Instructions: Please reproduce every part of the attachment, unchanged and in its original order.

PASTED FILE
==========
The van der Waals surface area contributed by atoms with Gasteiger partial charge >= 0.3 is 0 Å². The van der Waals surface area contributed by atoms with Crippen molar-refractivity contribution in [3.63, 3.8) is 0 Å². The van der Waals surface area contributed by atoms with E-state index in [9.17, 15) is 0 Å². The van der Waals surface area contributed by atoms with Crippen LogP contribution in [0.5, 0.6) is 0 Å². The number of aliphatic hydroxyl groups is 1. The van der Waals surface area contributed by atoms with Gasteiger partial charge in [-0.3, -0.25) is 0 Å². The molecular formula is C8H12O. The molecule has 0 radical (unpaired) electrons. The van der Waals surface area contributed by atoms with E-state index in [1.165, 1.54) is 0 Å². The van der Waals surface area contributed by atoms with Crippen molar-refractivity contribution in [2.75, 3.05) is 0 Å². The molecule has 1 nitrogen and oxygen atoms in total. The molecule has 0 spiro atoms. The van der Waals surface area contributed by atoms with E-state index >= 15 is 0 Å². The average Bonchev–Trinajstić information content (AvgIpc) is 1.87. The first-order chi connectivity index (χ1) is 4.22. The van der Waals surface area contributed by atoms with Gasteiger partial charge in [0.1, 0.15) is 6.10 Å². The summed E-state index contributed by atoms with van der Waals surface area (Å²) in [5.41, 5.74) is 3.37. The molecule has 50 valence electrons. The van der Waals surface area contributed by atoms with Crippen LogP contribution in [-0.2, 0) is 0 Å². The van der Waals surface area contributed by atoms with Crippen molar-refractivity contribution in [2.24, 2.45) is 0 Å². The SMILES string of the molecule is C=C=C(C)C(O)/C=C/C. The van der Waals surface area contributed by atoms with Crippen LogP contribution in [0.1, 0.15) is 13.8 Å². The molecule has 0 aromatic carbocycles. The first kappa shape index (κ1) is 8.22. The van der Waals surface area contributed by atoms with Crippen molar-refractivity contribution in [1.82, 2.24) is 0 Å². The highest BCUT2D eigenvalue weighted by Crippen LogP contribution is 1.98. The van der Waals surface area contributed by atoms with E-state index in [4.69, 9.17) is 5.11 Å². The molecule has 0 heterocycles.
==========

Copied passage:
The van der Waals surface area contributed by atoms with Gasteiger partial charge >= 0.3 is 0 Å². The van der Waals surface area contributed by atoms with Crippen molar-refractivity contribution in [3.63, 3.8) is 0 Å². The van der Waals surface area contributed by atoms with E-state index in [9.17, 15) is 0 Å². The van der Waals surface area contributed by atoms with Crippen LogP contribution in [0.5, 0.6) is 0 Å². The number of aliphatic hydroxyl groups is 1. The van der Waals surface area contributed by atoms with Gasteiger partial charge in [-0.3, -0.25) is 0 Å². The molecular formula is C8H12O. The molecule has 0 radical (unpaired) electrons. The van der Waals surface area contributed by atoms with E-state index in [1.165, 1.54) is 0 Å². The van der Waals surface area contributed by atoms with Crippen molar-refractivity contribution in [2.75, 3.05) is 0 Å². The molecule has 1 nitrogen and oxygen atoms in total. The molecule has 0 spiro atoms. The van der Waals surface area contributed by atoms with E-state index >= 15 is 0 Å². The average Bonchev–Trinajstić information content (AvgIpc) is 1.87. The first-order chi connectivity index (χ1) is 4.22. The van der Waals surface area contributed by atoms with Gasteiger partial charge in [0.1, 0.15) is 6.10 Å². The summed E-state index contributed by atoms with van der Waals surface area (Å²) in [5.41, 5.74) is 3.37. The molecule has 50 valence electrons. The van der Waals surface area contributed by atoms with Crippen LogP contribution in [-0.2, 0) is 0 Å². The van der Waals surface area contributed by atoms with Crippen molar-refractivity contribution in [2.24, 2.45) is 0 Å². The SMILES string of the molecule is C=C=C(C)C(O)/C=C/C. The van der Waals surface area contributed by atoms with Crippen LogP contribution in [0.1, 0.15) is 13.8 Å². The molecule has 0 aromatic carbocycles. The first kappa shape index (κ1) is 8.22. The van der Waals surface area contributed by atoms with Crippen molar-refractivity contribution in [1.82, 2.24) is 0 Å². The highest BCUT2D eigenvalue weighted by Crippen LogP contribution is 1.98. The van der Waals surface area contributed by atoms with E-state index in [4.69, 9.17) is 5.11 Å². The molecule has 0 heterocycles.